The amount of money leaving Canadians’ bank accounts to pay off debt climbed last quarter compared to income going in, according to Statistics Canada.
The agency says Friday the amount of credit market debt in proportion to household disposable income increased to 169.1 per cent in the second quarter.
That means Canadians owe $1.69 for every dollar of household disposable income.
Statistics Canada says debt ratio climbed from 168.3 per cent in the first quarter but the result is down from the same time last year when the proportion was 169.7 per cent.
On an unadjusted basis, household credit debt from credit cards, mortgages and non-mortgage loans totalled $2.16 trillion.
On a seasonally adjusted basis, households borrowed $19.6 billion in the quarter, down from the previous quarter’s figure of $22.2 billion.
The decrease came as demand for consumer credit increased, but was more than offset by a decline in both mortgage and non-mortgage loans with the housing market slowing with tighter mortgage rules and rates.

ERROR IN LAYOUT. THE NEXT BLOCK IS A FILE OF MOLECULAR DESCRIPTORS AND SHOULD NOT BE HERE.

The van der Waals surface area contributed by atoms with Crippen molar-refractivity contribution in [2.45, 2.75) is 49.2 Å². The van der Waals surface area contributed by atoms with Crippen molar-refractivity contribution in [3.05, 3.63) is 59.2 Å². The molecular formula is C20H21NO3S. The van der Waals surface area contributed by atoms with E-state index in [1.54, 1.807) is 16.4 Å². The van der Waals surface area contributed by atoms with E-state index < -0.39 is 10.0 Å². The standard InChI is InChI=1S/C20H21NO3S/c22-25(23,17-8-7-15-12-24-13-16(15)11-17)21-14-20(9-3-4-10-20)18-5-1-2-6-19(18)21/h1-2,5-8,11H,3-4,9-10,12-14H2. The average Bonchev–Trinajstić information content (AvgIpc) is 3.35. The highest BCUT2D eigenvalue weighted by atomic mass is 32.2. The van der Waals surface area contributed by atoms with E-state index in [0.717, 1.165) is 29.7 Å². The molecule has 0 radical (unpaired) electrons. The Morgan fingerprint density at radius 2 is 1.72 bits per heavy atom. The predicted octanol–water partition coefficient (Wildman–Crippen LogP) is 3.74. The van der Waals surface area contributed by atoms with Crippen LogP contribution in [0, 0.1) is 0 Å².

The Canadian Counselling Society (CCS) said Friday consumer tension is not eased because of a trade spat between Canada and the United States that could spell a drawn-out trade war.
“We are hearing from Canadians who are carrying an average debt load of $30,000 – people are feeling the stress of today’s debt and wondering how they will cope with higher rates in the future and the possibility of higher unemployment as a result of a drawn-out trade war,” CCS President Scott Hannah said in a release.
A CCS annual survey reported 40 per cent of employed Canadians say they are overwhelmed by debt, up five per cent from last year.
Just over a third of Canadians say their debt load increased over the previous year.
“Unfortunately, we’ve been seeing these financial trends for a number of years now, and I can’t stress enough the importance of tracking your spending, establishing a budget, creating an emergency fund and finding ways to pay down your debt,” Hannah said.